These changes in labor laws occurring on a global scale are themselves a response to the pressures of globalization. In most nations, labor legislation was originally crafted to reflect government-employer-worker relationships embedded in more protected national economies. In recent years, trade liberalization and greater global competitiveness have created new challenges for employers and workers. Pressures for legal and institutional change have naturally followed. Yet labor reform remains among the most difficult changes to implement. Reform advocates have puzzled over why governments delay in passing labor reforms, and they have lamented the reforms’ partial nature and limited outcomes.

Why study labor law reform? First, labor laws structure the inevitable and recurring conflicts of employment relations. They define the balance of power among government, employers, workers, and unions. The redrafting of a country’s labor laws typically reflects a shift in these power relations and may carry unfavorable consequences for the laws’ former beneficiaries. Even if workers have suffered from lax enforcement or inefficient labor markets, labor laws often hold symbolic value, serving as a reminder of a time when workers’ organizations were more powerful. For unions, relinquishing laws that protect rights may mean accepting an indefinite institutional disadvantage and forfeiting future power. In many countries, labor law reform has become a focal point in the debate over organized labor’s future under globalization. Labor reform, therefore, provides a good lens through which to view conflicts over political and institutional change. As the Colliers put it, “Labor law is a highly visible and concrete policy statement around which political battles are fought, won, and lost, and around which political support is attracted, granted, and withheld . . . labor law thus provides a valuable point of reference for analyzing the larger political context” (Collier and Collier 1979, 971).

Second, labor laws are not only about a country’s ability to operate in a global market—a common justification for labor reform. Labor law also spans the arenas of rights and citizenship. Laws establish protection for workers’ voice in the workplace and in society. National labor laws are the vehicle for safeguarding internationally recognized human rights of association, organization, and collective bargaining, which have received heightened attention in global trade debates of recent years. Finally, because labor laws affect representative organizations of workers—i.e., unions—they help determine the extent to which fuller versions of democracy and deeper expressions of citizenship are present and possible. Labor law is also, therefore, a good gauge of a country’s prospective ability to meet social justice claims.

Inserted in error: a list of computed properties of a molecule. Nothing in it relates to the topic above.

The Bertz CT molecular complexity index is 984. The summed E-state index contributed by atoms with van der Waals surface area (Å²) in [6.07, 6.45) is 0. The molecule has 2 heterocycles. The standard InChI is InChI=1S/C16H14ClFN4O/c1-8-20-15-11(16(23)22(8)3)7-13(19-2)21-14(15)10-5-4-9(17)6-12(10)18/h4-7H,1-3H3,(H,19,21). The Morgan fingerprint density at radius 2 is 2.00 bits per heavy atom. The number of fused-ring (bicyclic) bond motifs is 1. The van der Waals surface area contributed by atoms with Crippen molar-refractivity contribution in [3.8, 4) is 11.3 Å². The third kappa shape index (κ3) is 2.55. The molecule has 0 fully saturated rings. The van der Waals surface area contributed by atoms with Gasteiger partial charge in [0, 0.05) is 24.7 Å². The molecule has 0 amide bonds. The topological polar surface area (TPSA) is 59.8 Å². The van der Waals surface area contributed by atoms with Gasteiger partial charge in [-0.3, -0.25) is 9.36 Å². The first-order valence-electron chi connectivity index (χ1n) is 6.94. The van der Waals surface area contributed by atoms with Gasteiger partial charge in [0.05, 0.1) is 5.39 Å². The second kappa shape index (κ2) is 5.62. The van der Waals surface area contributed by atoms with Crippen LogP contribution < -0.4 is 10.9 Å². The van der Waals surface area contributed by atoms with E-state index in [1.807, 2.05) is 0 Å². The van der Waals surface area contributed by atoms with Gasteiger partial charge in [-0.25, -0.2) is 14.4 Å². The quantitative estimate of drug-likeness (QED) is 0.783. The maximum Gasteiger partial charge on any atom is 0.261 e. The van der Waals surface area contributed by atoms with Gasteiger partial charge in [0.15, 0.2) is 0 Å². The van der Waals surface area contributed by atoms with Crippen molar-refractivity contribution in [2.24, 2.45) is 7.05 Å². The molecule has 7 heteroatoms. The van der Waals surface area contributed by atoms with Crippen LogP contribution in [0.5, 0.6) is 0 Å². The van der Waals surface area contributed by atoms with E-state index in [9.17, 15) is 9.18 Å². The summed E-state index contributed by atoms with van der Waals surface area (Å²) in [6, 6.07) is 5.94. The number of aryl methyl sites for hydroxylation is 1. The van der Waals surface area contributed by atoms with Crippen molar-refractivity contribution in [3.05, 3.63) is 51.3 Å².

This book is about the role of Latin American labor organizations in shaping the design and implementation of labor law reforms at the end of the twentieth century. Despite similar initial prescriptions for change in the direction of greater flexibility, the outcomes of labor law reforms differed throughout Latin America. This study examines why that is by analyzing labor reform processes of the 1990s in six countries: Argentina and Brazil, where moderate flexibility reforms were implemented; Chile and Peru, where changes in labor law were extensive; and Mexico and Bolivia, where labor law reform did not occur despite extensive economic liberalization.

I argue that labor’s efforts to influence reform account in large part for this diversity in outcomes in the region. To make this case, I look at labor’s strategic interests in labor law and at its ability to pursue those interests during specific rounds of reform. Labor’s strategic interests in labor law are derived, in turn, from the legal and institutional framework of labor relations, which is often inherited from an earlier period of legal and political incorporation of labor. I refer to this inherited complex of labor laws, institutions, and political alliances as the “political legacy.” This legacy may confer legal, institutional, and political resources to labor organizations, or it may constrain labor’s access to resources. In this way, the political legacy helps to define the relative strength of labor organizations to defend or promote specific labor law initiatives. Clearly, those labor movements that benefit from more legal and institutional resources are in a better position to resist adverse reforms and to shape the outcome, even when their political alliances weaken or other unfavorable conditions dominate.

Yet the relative strength of labor does not dictate a specific outcome. Instead, it is labor’s use of resources in interaction with other factors that explains outcomes. One of these factors is the degree of government resolve or political will to see reform through. Government resolve is shaped by the pressure for reform that it faces from international actors or domestic constituencies. International pressure can be oriented toward expanding labor rights or labor market flexibility.